#7

Do you have any resources that you can share on this? I’ve not had a lot of success in locating information on relative market share for 3DS Max vs. Maya in games (or in any other industry for that matter).


#8

I’m certainly with on you the “subject to change” comment. :grinning:


#9

Unfortunately no, but this is not so surprisingly if you actually think about it. But I didn’t hear this from 3rd parties or read on some dubious webpage - it’s reliable but take it as you will.

@sscott [quote=“sscott, post:4, topic:8646”]
The last thing we all need to do is turn it into a Max Vs Maya Cage match.
[/quote]

And then goes on and piss poor Max interoperability? Did you ever know that Max supports Phyton? I give you that Max Python implementation lacks in comparison to Maya’s, but just how long have Maya had that option? Max has it for 3 versions? And I can assure you that Max’s Python implementation is being worked out version after version. The question I like to make is - what did you try to make in Max using Phyton? Or what tool did you try to use in it coming from somewhere else? I can direct you to people involved in Max dev so you can chime in what are the roadblocks you’re facing.


#10

About 8 years ago I was talking with someone from Autodesk that assured me that Max was selling 10 licenses for each license of Maya (he is not working at AD anymore and I’ll not disclose his name, you have to take my word on it, sorry).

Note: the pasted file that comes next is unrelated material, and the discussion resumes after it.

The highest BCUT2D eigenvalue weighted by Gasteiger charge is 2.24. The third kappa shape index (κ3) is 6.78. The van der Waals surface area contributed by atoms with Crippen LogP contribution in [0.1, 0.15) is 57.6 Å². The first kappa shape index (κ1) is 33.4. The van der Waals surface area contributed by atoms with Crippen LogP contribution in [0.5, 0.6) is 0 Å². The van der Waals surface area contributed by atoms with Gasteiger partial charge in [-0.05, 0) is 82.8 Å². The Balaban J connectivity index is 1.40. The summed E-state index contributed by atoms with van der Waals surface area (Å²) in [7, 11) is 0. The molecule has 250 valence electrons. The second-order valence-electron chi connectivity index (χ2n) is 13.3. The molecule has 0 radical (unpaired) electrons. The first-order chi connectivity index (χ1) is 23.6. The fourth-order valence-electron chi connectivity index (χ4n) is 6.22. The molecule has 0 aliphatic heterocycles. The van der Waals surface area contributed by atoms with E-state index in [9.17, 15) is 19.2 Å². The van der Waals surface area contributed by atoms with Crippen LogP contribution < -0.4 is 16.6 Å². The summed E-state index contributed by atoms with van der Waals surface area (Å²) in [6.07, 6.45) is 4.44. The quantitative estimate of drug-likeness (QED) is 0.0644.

here is the annual report of AD:
http://www.annualreports.com/Company/autodesk-inc
(2015) Maya is falling 9% while Max rise 5%

Then a few years ago I found a post of somebody who was using this annual reports to extrapolate the number of licenses of Max vs Maya, and it was about 8 licenses of Max for each license of Maya.

some figures I’ve found
11054 companies using Max against 3113 using Maya
https://discovery.hgdata.com/product/autodesk-3ds-max
https://discovery.hgdata.com/product/autodesk-maya

Ubisoft Montreal for instance, huge game developer, Max based, several thousands of licenses of 3ds Max.

My advice is being away from Maya as much as you can, there is nothing you can do in Maya that you can’t do in Max.
And make your modelers work in Max and Zbrush, you’ll be much more productive.

some more figures:
https://idatalabs.com/tech/products/autodesk-3ds-max
https://idatalabs.com/tech/products/autodesk-maya


#11

That’s some great info., Xerges (see here for annual reports straight from the horse’s mouth). Clearly I didn’t search hard or effectively enough. :grinning:


#12

Last figures I read was 110k active licenses of Max and 14k licenses of Maya,
but I can’t confirm or provide the source
but looking at those reports and companies using software data it sounds quite accurate


#13

I have used Max and Maya as both a tech-artist/tools dev, and as an artist/user. I have been through the transition between both software packages twice, and my current studio is going through another (my third) transition right now.

I can say that I prefer Maya as a tools developer but prefer Max as a modeler. It’s not a huge preference, it’s a mild one.